On November 5, England joined Wales in suspending public worship as part of its second national lockdown.
The lockdowns in Northern Ireland and Scotland, meanwhile, still permitted church gatherings to continue with basic health and safety measures in place. That’s more in line with the rest of Europe, where the only other countries to impose public worship bans during a second lockdown were France, Belgium and the Republic of Ireland.
This might help explain why England’s Catholic bishops seemed so strongly opposed to the new measures, with at least six of the bishops questioning the public Mass ban.
Included amongst them were the president and vice-president of the bishops’ conference, Cardinal Vincent Nichols and Archbishop Malcolm McMahon, who released a joint statement questioning the government’s decision. “Whilst we understand the many difficult decisions facing the government, we have not yet seen any evidence whatsoever that would make the banning of communal worship, with all its human costs, a productive part of combatting the virus,” they said. “We ask the government to produce this evidence that justifies the cessation of acts of public worship.”
On the question of evidence, the government’s Scientific Advisory Group for Emergencies (SAGE) recently argued that church services were still “associated with increased risk of acquiring acute respiratory infections”, though they cited a March 30 study to justify the claim. SAGE’s early “Consensus view on public gatherings” had similarly found that “religious services with a high level of physical contact would be higher risk” than many other social gatherings. That document also noted that gatherings “disproportionately depended by older groups” are higher risk, which is particularly relevant to church services considering that most regular church attendees in the UK are over 65.
An article published back in July in the journal Infection Control and Hospital Epidemiology argued that these two factors in religious gatherings – their rituals of physical contact and their unique age demographics – meant that acts of public worship were particularly high risk. The authors noted that “traditions such as handshaking, embracing, touching” – and, presumably, Holy Communion – “could place persons at risk for acquiring SARS-CoV-2” at a religious service. They were particularly concerned about the numbers of “high-risk elderly” who were at risk of infection through such physical contact, par-ticularly as “inter-
Public worship bans are vulnerable to legal challenges on ‘discrimination’ grounds generational mixing” at religious services meant “asymptomatic … infectious youths might intermingle” with them. Noting early examples in which religious services “amplified” the pandemic, the authors concluded that the only solution was “suspending in-person services” or issuing “guidance to congregations aimed at minimising risk of transmission”.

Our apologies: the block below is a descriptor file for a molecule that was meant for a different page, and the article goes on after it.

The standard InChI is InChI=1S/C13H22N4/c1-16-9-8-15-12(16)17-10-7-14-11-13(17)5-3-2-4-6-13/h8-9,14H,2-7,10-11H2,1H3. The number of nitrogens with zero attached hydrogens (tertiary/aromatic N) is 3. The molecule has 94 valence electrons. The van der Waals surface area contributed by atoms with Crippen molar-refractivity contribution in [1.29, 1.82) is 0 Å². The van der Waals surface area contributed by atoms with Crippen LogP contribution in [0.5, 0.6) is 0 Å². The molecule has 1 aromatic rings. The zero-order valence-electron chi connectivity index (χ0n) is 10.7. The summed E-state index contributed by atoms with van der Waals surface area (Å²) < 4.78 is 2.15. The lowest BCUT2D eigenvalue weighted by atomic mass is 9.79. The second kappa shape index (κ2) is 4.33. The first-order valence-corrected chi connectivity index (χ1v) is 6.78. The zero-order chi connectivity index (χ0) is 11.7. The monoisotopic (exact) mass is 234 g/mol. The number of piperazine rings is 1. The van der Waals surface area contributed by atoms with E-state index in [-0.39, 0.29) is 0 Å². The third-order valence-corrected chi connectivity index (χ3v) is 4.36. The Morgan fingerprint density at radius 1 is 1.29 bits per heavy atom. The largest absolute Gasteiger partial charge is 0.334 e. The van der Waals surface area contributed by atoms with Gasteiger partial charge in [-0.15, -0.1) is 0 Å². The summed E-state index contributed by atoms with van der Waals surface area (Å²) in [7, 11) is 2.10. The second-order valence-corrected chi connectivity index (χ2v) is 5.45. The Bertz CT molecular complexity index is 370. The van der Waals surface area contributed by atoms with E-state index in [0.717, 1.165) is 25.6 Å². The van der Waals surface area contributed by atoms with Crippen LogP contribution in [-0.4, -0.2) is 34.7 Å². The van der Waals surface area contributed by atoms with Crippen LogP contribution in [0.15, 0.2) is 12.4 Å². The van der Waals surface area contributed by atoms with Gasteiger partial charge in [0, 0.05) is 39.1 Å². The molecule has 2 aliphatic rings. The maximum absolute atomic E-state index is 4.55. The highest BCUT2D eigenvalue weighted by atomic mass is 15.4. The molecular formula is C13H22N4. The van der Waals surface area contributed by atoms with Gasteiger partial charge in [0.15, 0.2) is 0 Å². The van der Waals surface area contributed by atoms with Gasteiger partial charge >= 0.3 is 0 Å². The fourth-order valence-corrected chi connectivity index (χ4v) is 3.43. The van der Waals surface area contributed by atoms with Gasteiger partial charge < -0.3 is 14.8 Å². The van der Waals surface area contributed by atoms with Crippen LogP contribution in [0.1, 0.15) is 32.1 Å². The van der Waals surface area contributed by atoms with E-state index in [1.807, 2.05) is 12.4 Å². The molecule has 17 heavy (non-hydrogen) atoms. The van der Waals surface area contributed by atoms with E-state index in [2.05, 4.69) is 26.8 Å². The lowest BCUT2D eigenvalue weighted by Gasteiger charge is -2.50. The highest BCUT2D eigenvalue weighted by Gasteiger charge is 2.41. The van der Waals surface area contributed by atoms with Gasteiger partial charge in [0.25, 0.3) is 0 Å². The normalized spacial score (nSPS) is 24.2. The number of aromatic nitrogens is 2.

The bishops in England and Wales did, however, issue guidance to help parishes celebrate Mass safely during the pandemic. Following the government’s own guidelines, these measures included a church capacity limit, routine cleaning, hand sanitiser provision, mandatory face coverings, a ban on congregational singing, and the avoidance of physical contact at the sign of peace and during Communion.
Many of the bishops have argued against a ban on church services precisely on the basis that these measures appeared to be working. Bishop Marcus Stock of Leeds, for example, argued that “rigorous safety measures” had “made our churches some of the safest places for people to be”. When recently asked by a Commons Select Committee whether churches remain prone to infection transmission after introducing preventative measures, Sir Patrick Vallance, the Chief Scientific Advisor, said the data was unclear but noted that there still have been “several reports of outbreaks from churches.”
However, a recent Real Clear Science article analysed the impact of recent health and safety guidelines in America, and found that “for Catholic churches following these guidelines, no outbreaks of COVID-19 have been linked to church attendance”. Despite church track and trace systems picking up examples of “asymptomatic, unknowingly infected individuals attending mass and other parish functions”, the authors’ follow-up research found there was “no evidence of viral transmission” in these cases.
According to Dr Grégor Puppinck, Dir-ector General of the European Centre for Law and Justice, such evidence is potentially legally significant, since public wor-ship bans are vulnerable to legal challenges on “discrimination” grounds if governments permit other practices that are “not less dangerous than going to a church”.
Puppinck told the Catholic Herald that additional protections to public worship are offered by human rights law on freedom of religion. Religious worship can still sometimes be “restricted but, according to international law, it cannot be abolished, even in the time of an emergency,” he said.